While there is a superficial resemblance between the mutual respect and counsel between Phule and Beeker and that of Bertie Wooster and Reginald Jeeves, the main difference is that Phule, while a bit naïve and with his head in the clouds, is by no means stupid or idle, and Beeker, while taking great measures to anticipate and care for his employer’s needs, is still an employee, not the virtual surrogate parent that Jeeves can be. What makes Phule distinctive is moreso his capacity for straight-line thinking. He kind of reminds me of Captain Carrot in Discworld, in that he doesn’t seem to connect much with politics or strategy. He just approaches a problem with complete honesty and lack of guile, which in itself confuses the hell out of the people around him. It makes him a charming out-of-the-box thinker, though a bit of a workaholic. Indeed he comes across as a little over-idealized, in that he sometimes gets away with things that defy logic somewhat and I can’t recall any occasion where he makes a serious mistake. He does somehow remain very relatable, in that he’s kind of a mild-mannered, middle-management everyman. While we were never meant to like him, General Bliztkrieg’s contempt for Phule and insistence that he’s incompetent, in this context, comes across less as contemptible or unfair than as just plain daft. I was assuming that this was set up like Bernard Cornwell’s character Richard Sharpe and his conflicts with the snobbish old-school officers above him. Actually it’s more like Chief Inspector Dreyfuss’ complex against Inspector Clouseau, and I’m honestly not clear on whether it’s deliberate or not…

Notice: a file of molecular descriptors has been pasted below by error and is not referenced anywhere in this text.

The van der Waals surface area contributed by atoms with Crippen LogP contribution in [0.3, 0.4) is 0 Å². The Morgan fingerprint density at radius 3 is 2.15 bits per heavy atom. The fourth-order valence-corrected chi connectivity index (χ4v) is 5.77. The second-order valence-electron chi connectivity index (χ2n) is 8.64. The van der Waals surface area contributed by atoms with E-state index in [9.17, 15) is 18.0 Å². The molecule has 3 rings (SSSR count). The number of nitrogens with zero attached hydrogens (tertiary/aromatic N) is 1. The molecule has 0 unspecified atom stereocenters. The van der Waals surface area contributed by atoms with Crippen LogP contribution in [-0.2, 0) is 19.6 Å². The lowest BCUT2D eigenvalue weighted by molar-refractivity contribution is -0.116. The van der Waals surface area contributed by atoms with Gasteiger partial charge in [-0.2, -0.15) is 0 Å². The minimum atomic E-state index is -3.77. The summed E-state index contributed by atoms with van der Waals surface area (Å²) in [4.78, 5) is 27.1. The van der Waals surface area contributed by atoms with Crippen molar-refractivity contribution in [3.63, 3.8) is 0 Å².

The characters of the company itself are studies in contradictions. You’ve got ‘Mother’ Violet of the comm centre, who is witty and loquacious on the comms but rendered almost mute by shyness in person; Escrima, the masterful cook with a murderous temper; the Volton ‘Tuskanini,’ a massive, warthog-like being strong as ten men but also a bookish pacifist. The list goes on.